But Senator Bernie Sanders of Vermont, one of the leading contenders for the 2020 Democratic nomination to run against Trump, said he was concerned the attacks would be used by the administration as grounds to go to war against Iran.
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“Attacks on oil tankers in the Gulf of Oman are unacceptable and must be fully investigated,” Sanders said. “But this incident must not be used as a pretext for a war with Iran, a war which would be an unmitigated disaster for the United States, Iran, the region and the world.”
Debate also continued about evidence that the U.S. says showed Iran was behind the tanker attacks.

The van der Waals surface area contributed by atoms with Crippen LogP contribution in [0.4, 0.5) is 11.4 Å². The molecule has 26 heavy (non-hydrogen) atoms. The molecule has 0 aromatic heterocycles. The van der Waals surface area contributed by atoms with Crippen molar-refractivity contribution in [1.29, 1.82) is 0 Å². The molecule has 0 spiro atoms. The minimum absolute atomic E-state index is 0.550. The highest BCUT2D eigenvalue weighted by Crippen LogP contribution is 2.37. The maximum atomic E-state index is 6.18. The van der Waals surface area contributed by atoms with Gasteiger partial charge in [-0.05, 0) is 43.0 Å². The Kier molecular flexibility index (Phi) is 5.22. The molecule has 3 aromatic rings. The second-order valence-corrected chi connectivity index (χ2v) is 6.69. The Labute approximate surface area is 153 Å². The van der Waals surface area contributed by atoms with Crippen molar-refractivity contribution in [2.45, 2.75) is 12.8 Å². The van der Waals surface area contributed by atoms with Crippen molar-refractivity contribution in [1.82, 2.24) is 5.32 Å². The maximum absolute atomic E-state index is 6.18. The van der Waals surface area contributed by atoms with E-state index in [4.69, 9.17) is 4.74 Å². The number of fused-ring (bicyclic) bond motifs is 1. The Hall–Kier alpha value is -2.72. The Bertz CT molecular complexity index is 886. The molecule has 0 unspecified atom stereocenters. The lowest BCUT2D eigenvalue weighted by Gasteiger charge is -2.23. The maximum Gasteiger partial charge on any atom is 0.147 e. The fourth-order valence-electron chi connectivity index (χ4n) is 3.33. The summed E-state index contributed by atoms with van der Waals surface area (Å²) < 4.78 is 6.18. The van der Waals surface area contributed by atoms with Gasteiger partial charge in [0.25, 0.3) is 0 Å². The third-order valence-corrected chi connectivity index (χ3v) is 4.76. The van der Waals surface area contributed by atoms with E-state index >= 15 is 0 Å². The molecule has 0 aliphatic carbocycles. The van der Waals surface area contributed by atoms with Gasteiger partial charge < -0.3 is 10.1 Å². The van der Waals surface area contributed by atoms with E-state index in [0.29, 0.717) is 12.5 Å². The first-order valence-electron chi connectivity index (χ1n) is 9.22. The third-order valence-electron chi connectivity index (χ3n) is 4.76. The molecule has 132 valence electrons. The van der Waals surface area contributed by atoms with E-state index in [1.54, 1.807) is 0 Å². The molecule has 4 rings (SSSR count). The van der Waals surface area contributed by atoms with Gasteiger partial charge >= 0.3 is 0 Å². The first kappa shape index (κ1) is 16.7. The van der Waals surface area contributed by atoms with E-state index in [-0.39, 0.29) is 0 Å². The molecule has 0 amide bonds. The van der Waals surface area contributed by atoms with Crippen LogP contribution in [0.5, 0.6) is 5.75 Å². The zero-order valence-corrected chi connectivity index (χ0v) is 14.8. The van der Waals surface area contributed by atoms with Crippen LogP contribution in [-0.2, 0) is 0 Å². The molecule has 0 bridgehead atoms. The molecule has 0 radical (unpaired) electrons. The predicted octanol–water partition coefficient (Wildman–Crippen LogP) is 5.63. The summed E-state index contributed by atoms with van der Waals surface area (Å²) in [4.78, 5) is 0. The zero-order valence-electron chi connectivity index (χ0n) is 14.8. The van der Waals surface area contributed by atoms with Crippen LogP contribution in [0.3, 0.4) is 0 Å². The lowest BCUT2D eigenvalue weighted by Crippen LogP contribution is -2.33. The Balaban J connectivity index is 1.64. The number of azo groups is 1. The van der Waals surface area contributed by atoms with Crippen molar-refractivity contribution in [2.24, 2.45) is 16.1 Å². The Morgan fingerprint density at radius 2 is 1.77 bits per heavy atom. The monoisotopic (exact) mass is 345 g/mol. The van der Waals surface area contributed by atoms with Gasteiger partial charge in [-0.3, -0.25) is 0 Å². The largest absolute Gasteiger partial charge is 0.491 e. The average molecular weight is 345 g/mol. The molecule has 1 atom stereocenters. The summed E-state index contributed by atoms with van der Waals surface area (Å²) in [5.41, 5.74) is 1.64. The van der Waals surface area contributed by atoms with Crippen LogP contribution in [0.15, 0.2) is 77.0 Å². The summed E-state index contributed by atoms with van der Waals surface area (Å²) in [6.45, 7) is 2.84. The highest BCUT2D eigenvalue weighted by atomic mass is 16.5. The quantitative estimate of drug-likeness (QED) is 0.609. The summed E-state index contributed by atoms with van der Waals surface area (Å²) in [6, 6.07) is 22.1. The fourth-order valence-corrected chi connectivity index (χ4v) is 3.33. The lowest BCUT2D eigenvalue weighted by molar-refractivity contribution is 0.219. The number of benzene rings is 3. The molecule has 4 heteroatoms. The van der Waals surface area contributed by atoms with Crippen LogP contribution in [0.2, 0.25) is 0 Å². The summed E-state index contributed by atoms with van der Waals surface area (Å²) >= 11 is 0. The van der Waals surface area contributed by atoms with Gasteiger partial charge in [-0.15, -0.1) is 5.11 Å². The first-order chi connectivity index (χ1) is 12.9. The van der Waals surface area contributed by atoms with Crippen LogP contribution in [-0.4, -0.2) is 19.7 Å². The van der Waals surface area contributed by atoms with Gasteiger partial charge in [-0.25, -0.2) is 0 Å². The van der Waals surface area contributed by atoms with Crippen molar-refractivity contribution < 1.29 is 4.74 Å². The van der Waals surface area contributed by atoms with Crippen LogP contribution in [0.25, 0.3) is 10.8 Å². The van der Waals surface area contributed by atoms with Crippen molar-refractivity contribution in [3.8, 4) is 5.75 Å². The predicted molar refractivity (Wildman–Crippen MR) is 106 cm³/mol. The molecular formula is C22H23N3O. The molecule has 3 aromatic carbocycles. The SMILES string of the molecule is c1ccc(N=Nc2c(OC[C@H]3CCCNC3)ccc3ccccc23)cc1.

U.S. Central Command released a time line of the incident along with video and photographs showing a boat alongside the hull of a larger vessel with a hole in its side. The military said the video showed Iranian forces removing an unexploded limpet mine from from the vessel. Limpet mines are usually attached to a target by magnet.
But in remarks to Japanese media, the president of the company that owns the ship said there’s “zero chance” the vessel was damaged by a mine or torpedo. “A mine doesn’t damage a ship above sea level," said Yutaka Katada, president of Kokuka Sangyo, the owner and operator of the vessel. “We aren’t sure exactly what hit, but it was something flying toward the ship,” he said.
The video was the first evidence publicly put forward by the U.S. to support its claim -- announced earlier on Thursday by Secretary of State Michael Pompeo -- that Iran was culpable.